During the hearing of the Carnatic vocalist and social commentator TM Krishna’s writ petition challenging the “constitutional validity” of the IT Rules 2021 at the Madras High Court on Wednesday, the Union of India submitted that it has filed a petition to transfer all the cases challenging the same to the Supreme Court, Live Law reported.
Observing that the proceedings at the Madras High Court have not been ordered to be stopped, the court said it will go ahead with the matter and the Supreme Court will have the benefit of the opinion of the High Court.
The court has also asked the Union to file a counter affidavit within a fortnight and scheduled the matter to appear after three weeks.
Ever since the introduction of the Information Technology (Intermediary Guidelines and Digital Media Ethics Code) Rules 2021 in February to regulate content in OTT platforms, social media intermediaries and digital news media, several cases have been filed across the country challenging it.
Following the release of the draft, writ petitions were filed by the Foundation for Independent Journalism, publisher of The Wire, at the Delhi High Court and by the legal news portal Live Law at the Kerala High Court to strike down the new rules.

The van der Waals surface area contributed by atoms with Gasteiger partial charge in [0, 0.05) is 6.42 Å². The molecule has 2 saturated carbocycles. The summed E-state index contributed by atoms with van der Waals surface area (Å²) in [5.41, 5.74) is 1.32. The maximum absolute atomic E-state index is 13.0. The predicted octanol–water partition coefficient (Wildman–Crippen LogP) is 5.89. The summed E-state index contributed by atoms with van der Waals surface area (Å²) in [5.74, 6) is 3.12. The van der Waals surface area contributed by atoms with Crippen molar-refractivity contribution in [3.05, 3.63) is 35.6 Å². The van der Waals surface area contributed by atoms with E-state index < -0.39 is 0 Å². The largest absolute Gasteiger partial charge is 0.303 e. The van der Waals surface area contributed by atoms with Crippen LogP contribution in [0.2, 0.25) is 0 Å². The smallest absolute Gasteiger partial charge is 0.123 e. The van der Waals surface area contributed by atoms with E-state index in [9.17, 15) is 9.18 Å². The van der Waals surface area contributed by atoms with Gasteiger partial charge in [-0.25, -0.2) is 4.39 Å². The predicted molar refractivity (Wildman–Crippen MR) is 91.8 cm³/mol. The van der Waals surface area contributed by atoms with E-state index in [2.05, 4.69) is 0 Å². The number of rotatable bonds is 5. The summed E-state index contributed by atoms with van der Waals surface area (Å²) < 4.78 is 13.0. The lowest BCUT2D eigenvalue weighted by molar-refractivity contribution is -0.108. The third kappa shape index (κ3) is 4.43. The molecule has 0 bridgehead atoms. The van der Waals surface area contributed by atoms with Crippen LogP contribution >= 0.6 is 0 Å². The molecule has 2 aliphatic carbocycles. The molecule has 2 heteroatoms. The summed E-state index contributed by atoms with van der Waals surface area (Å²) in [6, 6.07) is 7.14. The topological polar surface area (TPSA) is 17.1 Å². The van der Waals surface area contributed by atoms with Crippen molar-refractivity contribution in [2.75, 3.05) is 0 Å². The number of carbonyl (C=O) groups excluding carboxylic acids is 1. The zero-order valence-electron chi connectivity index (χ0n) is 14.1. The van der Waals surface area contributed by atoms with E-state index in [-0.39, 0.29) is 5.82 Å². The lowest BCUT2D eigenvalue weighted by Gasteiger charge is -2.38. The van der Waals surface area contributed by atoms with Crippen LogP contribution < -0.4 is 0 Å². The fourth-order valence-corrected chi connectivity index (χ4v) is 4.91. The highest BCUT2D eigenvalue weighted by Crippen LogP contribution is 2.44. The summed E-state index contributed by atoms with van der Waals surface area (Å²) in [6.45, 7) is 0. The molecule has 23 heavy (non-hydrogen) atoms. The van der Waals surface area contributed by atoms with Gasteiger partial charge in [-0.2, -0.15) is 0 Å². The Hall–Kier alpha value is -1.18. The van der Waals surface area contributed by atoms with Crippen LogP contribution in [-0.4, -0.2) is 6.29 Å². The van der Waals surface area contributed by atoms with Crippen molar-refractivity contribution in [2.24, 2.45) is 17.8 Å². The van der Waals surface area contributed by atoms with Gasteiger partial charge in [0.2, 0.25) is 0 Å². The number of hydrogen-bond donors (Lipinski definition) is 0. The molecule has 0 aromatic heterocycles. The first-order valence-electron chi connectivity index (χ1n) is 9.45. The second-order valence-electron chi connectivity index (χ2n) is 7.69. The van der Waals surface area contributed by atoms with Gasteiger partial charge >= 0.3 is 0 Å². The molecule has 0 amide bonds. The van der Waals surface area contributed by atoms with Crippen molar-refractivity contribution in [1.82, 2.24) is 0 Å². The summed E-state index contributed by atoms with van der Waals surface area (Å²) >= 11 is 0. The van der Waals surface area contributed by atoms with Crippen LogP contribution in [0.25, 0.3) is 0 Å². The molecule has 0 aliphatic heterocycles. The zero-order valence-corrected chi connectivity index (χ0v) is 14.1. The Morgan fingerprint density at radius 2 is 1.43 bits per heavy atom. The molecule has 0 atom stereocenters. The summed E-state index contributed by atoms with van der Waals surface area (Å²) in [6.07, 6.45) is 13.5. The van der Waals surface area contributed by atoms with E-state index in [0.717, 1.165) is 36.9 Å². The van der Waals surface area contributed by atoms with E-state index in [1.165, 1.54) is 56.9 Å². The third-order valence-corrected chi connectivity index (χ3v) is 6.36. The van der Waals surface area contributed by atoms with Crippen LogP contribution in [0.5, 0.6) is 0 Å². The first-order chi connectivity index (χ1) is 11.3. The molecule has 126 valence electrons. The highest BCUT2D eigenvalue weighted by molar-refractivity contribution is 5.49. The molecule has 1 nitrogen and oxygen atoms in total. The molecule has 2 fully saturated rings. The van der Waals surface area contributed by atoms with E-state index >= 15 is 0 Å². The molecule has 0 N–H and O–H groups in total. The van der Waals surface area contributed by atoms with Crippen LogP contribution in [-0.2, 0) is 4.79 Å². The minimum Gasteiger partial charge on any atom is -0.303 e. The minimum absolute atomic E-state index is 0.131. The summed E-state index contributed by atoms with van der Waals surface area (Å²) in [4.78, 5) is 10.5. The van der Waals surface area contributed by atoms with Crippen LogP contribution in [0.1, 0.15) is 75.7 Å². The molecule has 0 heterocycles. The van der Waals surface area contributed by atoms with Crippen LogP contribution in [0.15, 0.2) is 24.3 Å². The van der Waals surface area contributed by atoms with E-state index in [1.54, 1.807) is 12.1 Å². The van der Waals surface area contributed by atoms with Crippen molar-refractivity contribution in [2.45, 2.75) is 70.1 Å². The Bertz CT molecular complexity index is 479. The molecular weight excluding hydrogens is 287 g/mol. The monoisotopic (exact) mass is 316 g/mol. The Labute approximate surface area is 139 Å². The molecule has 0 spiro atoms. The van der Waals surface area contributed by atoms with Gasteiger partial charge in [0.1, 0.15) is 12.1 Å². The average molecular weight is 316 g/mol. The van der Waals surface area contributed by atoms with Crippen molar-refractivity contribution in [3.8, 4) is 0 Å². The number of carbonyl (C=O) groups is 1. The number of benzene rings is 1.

The Kerala High Court had passed an interim order restraining the government from taking any coercive action against Live Law for non-compliance with provisions under Part III of the new IT Rules 2021.
The new IT Rules 2021 came into effect on May 26.
On June 10, Krishna argued that the rules were “violative” of fundamental rights of freedom of expression and privacy. He said that the rules restricted his rights as a user of social media and an online content creator. Further, he said that the rules were hampering his rights as an “artist and cultural commentator.”
Other petitioners who were granted the liberty to approach the Madras High Court as and when any “coercive or arm-twisting” action is taken by the central government under the new IT Rules 2021 include Digital News Publishers Association (DNPA) and former editor of The Hindu, Mukund Padmanabhan.